My park bench

vincealongi via Creative Commons

The park across the street from the pharmacy was one of those forced development deals; some EconDev deputy’s idea of a compromise. They worked with city planners in some kind of baseball card version of SimCity: I’ll trade you one tiny strip of grass and anemic tree line for six strip malls and a parking structure in our historic downtown, that kind of thing. Ken sat on his bench in the miserable little park and stared at the building, sneering at the painted facade the color of vomited hot dogs, and counted customers.

The padding of his buttocks had worn thin, like a pair of pants he couldn’t bear to throw out and so had weathered away any once-held utility. The bones of his hips ground against the painted slats—green, of course—and he hated everything. His tricycle was parked nearby underneath a shadeless tree, too newly planted to even stand on its own without the support of wooden crutches and rubber lashes. There were no leaves to keep the chrome handlebars from heating in the glare, there was no security provided by the flimsy chain lock (manufacturer’s provided combination: 1-2-3-4). The vehicle was plodding and uncomfortable to ride but beloved for its single provision: freedom.

Ken settled a curving pipe between his long mustaches and lit it with a match. His customer count reached 75 and he checked his watch while the hot summer wind threatened the light of his pipe. Eight forty-nine and Tim’s Discount Pharmacy had been open for under an hour, currently averaging more than one customer per minute.

There came a clarity with old age, a stripping down of mental tartar, revealing the inconsequentiality of sports, politics, news cycles, social engagement, and leisure. It rendered each of them vaporous and easily waved away with a gnarled hand. What remained was the fleeting bliss of family, the inevitability of oblivion, and the sweet allure of perceived injustice. It was this last that brought Ken to the park each day for the past two months, counting customers, tabulating data and biding time.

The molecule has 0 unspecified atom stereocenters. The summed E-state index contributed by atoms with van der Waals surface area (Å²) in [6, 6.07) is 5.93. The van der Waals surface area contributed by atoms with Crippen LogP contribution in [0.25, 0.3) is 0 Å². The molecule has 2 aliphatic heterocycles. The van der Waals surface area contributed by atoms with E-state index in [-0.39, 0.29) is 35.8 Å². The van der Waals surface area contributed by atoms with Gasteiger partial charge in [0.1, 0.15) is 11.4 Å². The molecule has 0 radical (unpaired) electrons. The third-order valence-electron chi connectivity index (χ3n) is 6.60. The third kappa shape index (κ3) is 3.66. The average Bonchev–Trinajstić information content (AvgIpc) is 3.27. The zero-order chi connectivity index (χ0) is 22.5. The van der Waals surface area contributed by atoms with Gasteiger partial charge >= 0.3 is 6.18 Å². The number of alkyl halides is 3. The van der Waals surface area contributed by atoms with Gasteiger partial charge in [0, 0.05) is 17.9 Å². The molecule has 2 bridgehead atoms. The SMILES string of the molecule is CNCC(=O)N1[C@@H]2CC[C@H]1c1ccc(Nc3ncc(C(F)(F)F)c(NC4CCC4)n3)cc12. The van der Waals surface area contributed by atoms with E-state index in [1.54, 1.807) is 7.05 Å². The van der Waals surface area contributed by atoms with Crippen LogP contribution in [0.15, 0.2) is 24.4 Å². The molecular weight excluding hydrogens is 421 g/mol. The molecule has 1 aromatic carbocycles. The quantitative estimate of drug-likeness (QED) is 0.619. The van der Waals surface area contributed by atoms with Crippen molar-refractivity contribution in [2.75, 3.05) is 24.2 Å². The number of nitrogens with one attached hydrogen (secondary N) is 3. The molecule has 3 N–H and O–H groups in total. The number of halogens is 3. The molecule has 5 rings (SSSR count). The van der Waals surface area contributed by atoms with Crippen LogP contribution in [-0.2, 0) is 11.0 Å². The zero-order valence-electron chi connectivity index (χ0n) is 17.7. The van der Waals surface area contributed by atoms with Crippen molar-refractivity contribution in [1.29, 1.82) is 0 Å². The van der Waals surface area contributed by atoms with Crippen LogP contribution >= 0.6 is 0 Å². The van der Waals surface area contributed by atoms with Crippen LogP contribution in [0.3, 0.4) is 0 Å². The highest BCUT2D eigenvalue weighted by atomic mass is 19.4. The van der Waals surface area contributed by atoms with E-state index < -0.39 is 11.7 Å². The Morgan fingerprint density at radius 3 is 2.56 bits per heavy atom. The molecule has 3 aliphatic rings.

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sinister

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book podcast I listen to recently held a conversation stemming from Claire Messud’s recent statement in a Publisher’s Weekly interview:

If you’re reading to find friends [in fictional characters], you’re in deep trouble. We read to find life, in all its possibilities. The relevant question isn’t ‘is this a potential friend for me?’ but ‘is this character alive?'”

The question boils down to likable characters, which brought to mind a mini-debate I had with a friend on Twitter some months ago wherein it was declared that there are enough books containing likable protagonists that there is no cause for reading about unlikable ones.

I think the problem I had with the podcast debate and even some of the online debate around the Claire Messud quote has been confusing character with protagonist and character flaws with character construct. I think most people would be hard pressed to say they don’t want to read a book that contains any unlikable characters: antagonists, for example are regularly despicable. As far as I know, this isn’t controversial in the least.

The other thing is people seem to be conflating the idea of flawed characters and unpleasant characters with unlikable. Any character worth their salt will have flaws. Certainly some of these are more palatable than others, but without flaws characters are flat and uninteresting (moreover, unbelievable; see Mary Sue). The term “flawed character” is misleading then in the context of this discussion. What I think Ms. Messud and Publisher’s Weekly interviewer Annasue McCleave Wilson are talking about are unpleasant characters, or those whose flaws are sufficient to hold them at arm’s length from the reader.